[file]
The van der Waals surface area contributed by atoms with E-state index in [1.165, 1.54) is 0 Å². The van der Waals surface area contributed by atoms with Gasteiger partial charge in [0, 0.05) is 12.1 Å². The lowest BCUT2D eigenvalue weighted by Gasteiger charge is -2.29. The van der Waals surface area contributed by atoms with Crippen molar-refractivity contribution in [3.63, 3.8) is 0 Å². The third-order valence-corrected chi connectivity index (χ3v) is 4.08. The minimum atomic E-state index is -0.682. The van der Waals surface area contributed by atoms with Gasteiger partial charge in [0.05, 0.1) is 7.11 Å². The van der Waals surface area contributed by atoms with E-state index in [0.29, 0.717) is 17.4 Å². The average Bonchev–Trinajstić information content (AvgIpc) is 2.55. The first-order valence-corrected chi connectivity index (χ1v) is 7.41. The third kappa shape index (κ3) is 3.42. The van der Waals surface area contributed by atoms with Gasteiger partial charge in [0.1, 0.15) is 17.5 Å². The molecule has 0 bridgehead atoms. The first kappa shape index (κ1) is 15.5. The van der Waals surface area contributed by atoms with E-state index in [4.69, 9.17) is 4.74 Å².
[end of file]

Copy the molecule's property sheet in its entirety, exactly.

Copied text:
The van der Waals surface area contributed by atoms with E-state index in [1.165, 1.54) is 0 Å². The van der Waals surface area contributed by atoms with Gasteiger partial charge in [0, 0.05) is 12.1 Å². The lowest BCUT2D eigenvalue weighted by Gasteiger charge is -2.29. The van der Waals surface area contributed by atoms with Crippen molar-refractivity contribution in [3.63, 3.8) is 0 Å². The third-order valence-corrected chi connectivity index (χ3v) is 4.08. The minimum atomic E-state index is -0.682. The van der Waals surface area contributed by atoms with Gasteiger partial charge in [0.05, 0.1) is 7.11 Å². The van der Waals surface area contributed by atoms with E-state index in [0.29, 0.717) is 17.4 Å². The average Bonchev–Trinajstić information content (AvgIpc) is 2.55. The first-order valence-corrected chi connectivity index (χ1v) is 7.41. The third kappa shape index (κ3) is 3.42. The van der Waals surface area contributed by atoms with Gasteiger partial charge in [0.1, 0.15) is 17.5 Å². The molecule has 0 bridgehead atoms. The first kappa shape index (κ1) is 15.5. The van der Waals surface area contributed by atoms with E-state index in [4.69, 9.17) is 4.74 Å².